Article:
NPR Chief Executive Resigns
NPR said early Wednesday that the radio organization's board had accepted Schiller's offer to step down.
"It is with deep regret that I tell you that the NPR Board of Directors has accepted the resignation of Vivian Schiller as President and CEO of NPR, effective immediately," the public broadcaster said in a statement. "The Board accepted her resignation with understanding, genuine regret, and great respect for her leadership of NPR these past two years."
The Los Angeles Times reports:
The resignation comes at a dicey time for NPR. On Tuesday, a video featuring former NPR executive Ron Schiller (no relation) came to light. In the video, the work of conservative activist James O'Keefe, Schiller is heard demeaning tea party supporters as racists and "gun-toting" Christian fundamentalists who had "hijacked" the Republican Party. Schiller also said that NPR would be "better off in the long run" without federal support.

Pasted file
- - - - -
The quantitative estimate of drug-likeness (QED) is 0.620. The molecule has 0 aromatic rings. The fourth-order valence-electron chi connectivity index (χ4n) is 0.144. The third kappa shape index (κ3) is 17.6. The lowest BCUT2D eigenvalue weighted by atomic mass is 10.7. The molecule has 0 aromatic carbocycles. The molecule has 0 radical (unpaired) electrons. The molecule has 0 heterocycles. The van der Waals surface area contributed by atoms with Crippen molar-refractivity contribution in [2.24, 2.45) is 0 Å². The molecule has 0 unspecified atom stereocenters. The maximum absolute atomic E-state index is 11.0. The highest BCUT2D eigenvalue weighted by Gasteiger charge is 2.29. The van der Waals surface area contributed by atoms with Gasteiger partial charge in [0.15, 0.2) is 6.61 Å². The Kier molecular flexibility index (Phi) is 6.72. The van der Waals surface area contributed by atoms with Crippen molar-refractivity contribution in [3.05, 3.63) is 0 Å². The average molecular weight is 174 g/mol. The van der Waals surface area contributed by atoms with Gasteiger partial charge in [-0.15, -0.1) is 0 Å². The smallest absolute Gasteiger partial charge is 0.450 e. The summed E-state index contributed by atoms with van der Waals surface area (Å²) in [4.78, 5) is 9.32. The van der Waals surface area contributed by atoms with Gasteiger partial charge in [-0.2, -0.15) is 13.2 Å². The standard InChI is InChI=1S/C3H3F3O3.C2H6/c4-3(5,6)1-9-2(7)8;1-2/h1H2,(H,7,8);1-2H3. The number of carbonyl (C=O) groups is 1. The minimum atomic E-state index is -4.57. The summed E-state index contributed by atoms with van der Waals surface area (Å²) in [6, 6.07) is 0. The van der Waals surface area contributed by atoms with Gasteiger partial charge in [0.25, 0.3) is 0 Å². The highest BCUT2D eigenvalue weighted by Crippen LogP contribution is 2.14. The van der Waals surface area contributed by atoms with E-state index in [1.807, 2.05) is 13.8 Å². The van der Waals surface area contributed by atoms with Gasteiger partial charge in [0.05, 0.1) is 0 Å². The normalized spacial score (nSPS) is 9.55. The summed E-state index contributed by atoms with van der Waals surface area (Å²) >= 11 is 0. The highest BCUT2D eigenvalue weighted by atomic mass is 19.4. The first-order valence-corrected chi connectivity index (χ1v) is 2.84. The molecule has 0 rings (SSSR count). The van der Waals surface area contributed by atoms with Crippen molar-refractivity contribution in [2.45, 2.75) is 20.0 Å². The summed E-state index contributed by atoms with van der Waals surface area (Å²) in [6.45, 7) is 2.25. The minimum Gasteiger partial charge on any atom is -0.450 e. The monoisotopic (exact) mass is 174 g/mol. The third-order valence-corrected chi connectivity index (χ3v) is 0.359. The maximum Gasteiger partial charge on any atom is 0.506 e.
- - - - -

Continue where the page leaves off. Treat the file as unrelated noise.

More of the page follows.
Vivian Schiller had already taken significant heat for NPR's dismissal of commentator Juan Williams last fall, after Williams confessed to apprehension when seeing Muslims on airplanes. Williams' ouster became a cause célèbre for conservatives — and helped spark the O'Keefe project. NPR's top news executive, Ellen Weiss, resigned in January as a result.
Joyce Slocum, the senior vice president for legal affairs and general counsel at NPR, has been appointed as the interim chief. A committee will look for Schiller's permanent replacement.